Twenty years ago today, the streets of Rio de Janeiro were thronged with people and music and dancing and drums. This happens every year just before Lent, the period leading up to the Christian festival of Easter. This, of course, changes its date every year which is why you aren't seeing any news reports about the carnival right now. The 1994 carnival ran from the 11th of February to the 16th, while it's not happening until the end of the month this year.
Oddly enough, there was a vaguely English theme to some of the proceedings. One of the Samba clubs that puts all this on, Beija-Flor, chose as their theme the work of the artist Margaret Mee. She travelled from dreary old England to Brazil in 1952 and made fifteen expeditions into the rainforest over the next 35 years or so, always with paintbox ready to hand and in full expectation that she'd be facing dangerous animals and deadly diseases (not to mention the odd dangerous human). What she brought back was a treasury of work showing the Brazilian jungles in all their glory, illustrating many plants new to science and often in danger of extinction. And she wasn't one of those old European naturalists making expeditions to grab whatever she could find before hightailing it back to the Old World; she lived in Brazil, worked for the Instituto de Botanica in Sao Paolo, and protested the destruction of the Amazonian rainforest. So perhaps it's no wonder that Beija-Flor chose to celebrate her work.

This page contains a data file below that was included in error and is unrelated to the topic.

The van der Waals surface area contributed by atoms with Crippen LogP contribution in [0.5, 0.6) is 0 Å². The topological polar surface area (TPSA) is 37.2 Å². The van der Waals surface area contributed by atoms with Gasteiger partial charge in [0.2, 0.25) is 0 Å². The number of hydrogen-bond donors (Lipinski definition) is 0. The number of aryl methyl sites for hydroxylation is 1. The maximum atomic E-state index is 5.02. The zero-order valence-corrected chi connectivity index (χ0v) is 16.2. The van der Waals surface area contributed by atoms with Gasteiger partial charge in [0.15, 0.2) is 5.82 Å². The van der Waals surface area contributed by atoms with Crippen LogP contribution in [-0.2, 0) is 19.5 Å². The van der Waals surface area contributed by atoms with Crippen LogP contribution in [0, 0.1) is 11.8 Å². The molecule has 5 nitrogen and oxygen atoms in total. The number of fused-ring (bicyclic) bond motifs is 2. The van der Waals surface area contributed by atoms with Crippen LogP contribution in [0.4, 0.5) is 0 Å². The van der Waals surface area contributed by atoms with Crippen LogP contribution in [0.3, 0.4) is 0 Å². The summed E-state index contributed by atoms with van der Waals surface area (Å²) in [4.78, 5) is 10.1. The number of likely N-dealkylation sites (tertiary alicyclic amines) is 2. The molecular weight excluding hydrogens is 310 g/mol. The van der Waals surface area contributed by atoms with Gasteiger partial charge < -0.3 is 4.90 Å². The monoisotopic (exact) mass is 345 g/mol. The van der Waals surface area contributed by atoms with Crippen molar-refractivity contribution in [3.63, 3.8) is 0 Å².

Meanwhile, the Brazilian president, Itamar Franco, was watching the parade from the presidential box when he was visited by a young dancer, Lilian Ramos, who bared more than her soul to him. "She has no bra, no underpants and no shame," declared a presidential aide before fainting. The justice minister did his best to alert the president to the danger, but was far too drunk to get his point over.
Franco was a divorcee, whom The Guardian in 1994 reported to be seen as a bit grey and dull by his people. Nevertheless, he called on Ramos at home later on, declaring his undying love. She told him that love takes more than one night, and they agreed to go on a date. You can't really imagine our own grey leader of the day, John Major, doing anything so adventurous, can you?
(well, apart from the affair with Edwina Currie in the 80's, but then no one knew about that in 1994...)
The undying love between the president and the dancer didn't last, though. He cancelled the date once he found out that the whole thing had been caught on camera and broadcast on TV. Oh, well, so much for romance...